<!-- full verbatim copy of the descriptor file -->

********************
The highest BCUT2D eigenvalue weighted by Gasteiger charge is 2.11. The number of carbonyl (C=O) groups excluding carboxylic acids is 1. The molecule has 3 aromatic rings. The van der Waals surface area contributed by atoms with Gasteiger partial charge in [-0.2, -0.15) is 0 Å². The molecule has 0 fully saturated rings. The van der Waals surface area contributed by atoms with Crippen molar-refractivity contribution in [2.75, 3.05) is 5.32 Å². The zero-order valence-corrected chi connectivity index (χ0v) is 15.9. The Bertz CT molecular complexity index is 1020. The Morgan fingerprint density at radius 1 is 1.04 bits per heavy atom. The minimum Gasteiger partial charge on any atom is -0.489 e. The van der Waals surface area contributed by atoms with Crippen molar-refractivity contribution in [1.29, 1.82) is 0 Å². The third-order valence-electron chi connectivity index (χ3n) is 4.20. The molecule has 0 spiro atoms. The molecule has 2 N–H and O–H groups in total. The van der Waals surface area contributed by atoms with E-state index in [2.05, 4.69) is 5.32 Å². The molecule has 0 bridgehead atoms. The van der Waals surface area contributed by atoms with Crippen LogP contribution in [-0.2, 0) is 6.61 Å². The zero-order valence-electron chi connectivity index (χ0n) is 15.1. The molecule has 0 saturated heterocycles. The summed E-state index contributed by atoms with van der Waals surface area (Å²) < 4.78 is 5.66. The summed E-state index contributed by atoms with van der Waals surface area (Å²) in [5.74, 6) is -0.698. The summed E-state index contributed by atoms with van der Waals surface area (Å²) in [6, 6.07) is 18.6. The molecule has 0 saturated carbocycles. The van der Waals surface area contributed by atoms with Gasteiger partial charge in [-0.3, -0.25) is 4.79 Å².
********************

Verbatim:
The highest BCUT2D eigenvalue weighted by Gasteiger charge is 2.11. The number of carbonyl (C=O) groups excluding carboxylic acids is 1. The molecule has 3 aromatic rings. The van der Waals surface area contributed by atoms with Gasteiger partial charge in [-0.2, -0.15) is 0 Å². The molecule has 0 fully saturated rings. The van der Waals surface area contributed by atoms with Crippen molar-refractivity contribution in [2.75, 3.05) is 5.32 Å². The zero-order valence-corrected chi connectivity index (χ0v) is 15.9. The Bertz CT molecular complexity index is 1020. The Morgan fingerprint density at radius 1 is 1.04 bits per heavy atom. The minimum Gasteiger partial charge on any atom is -0.489 e. The van der Waals surface area contributed by atoms with Crippen molar-refractivity contribution in [1.29, 1.82) is 0 Å². The third-order valence-electron chi connectivity index (χ3n) is 4.20. The molecule has 0 spiro atoms. The molecule has 2 N–H and O–H groups in total. The van der Waals surface area contributed by atoms with E-state index in [2.05, 4.69) is 5.32 Å². The molecule has 0 bridgehead atoms. The van der Waals surface area contributed by atoms with Crippen LogP contribution in [-0.2, 0) is 6.61 Å². The zero-order valence-electron chi connectivity index (χ0n) is 15.1. The molecule has 0 saturated heterocycles. The summed E-state index contributed by atoms with van der Waals surface area (Å²) < 4.78 is 5.66. The summed E-state index contributed by atoms with van der Waals surface area (Å²) in [5.74, 6) is -0.698. The summed E-state index contributed by atoms with van der Waals surface area (Å²) in [6, 6.07) is 18.6. The molecule has 0 saturated carbocycles. The van der Waals surface area contributed by atoms with Gasteiger partial charge in [-0.3, -0.25) is 4.79 Å².